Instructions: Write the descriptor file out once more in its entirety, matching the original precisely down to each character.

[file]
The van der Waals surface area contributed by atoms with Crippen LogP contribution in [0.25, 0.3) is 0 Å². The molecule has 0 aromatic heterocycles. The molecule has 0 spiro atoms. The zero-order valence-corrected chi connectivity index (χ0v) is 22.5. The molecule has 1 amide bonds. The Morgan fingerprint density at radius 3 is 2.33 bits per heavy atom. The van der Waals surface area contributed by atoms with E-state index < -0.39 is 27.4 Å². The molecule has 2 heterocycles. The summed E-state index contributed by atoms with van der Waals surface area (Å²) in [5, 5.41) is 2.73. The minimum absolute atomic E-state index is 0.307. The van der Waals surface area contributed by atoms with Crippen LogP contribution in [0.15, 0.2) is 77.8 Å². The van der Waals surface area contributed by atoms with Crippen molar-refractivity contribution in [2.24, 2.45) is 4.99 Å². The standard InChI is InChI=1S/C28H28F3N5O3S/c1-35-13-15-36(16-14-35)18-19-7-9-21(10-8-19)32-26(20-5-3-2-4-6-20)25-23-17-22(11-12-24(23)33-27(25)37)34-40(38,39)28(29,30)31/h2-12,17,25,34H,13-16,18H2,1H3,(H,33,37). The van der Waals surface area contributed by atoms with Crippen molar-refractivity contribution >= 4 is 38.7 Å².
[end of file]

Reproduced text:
The van der Waals surface area contributed by atoms with Crippen LogP contribution in [0.25, 0.3) is 0 Å². The molecule has 0 aromatic heterocycles. The molecule has 0 spiro atoms. The zero-order valence-corrected chi connectivity index (χ0v) is 22.5. The molecule has 1 amide bonds. The Morgan fingerprint density at radius 3 is 2.33 bits per heavy atom. The van der Waals surface area contributed by atoms with E-state index < -0.39 is 27.4 Å². The molecule has 2 heterocycles. The summed E-state index contributed by atoms with van der Waals surface area (Å²) in [5, 5.41) is 2.73. The minimum absolute atomic E-state index is 0.307. The van der Waals surface area contributed by atoms with Crippen LogP contribution in [0.15, 0.2) is 77.8 Å². The van der Waals surface area contributed by atoms with Crippen molar-refractivity contribution in [2.24, 2.45) is 4.99 Å². The standard InChI is InChI=1S/C28H28F3N5O3S/c1-35-13-15-36(16-14-35)18-19-7-9-21(10-8-19)32-26(20-5-3-2-4-6-20)25-23-17-22(11-12-24(23)33-27(25)37)34-40(38,39)28(29,30)31/h2-12,17,25,34H,13-16,18H2,1H3,(H,33,37). The van der Waals surface area contributed by atoms with Crippen molar-refractivity contribution >= 4 is 38.7 Å².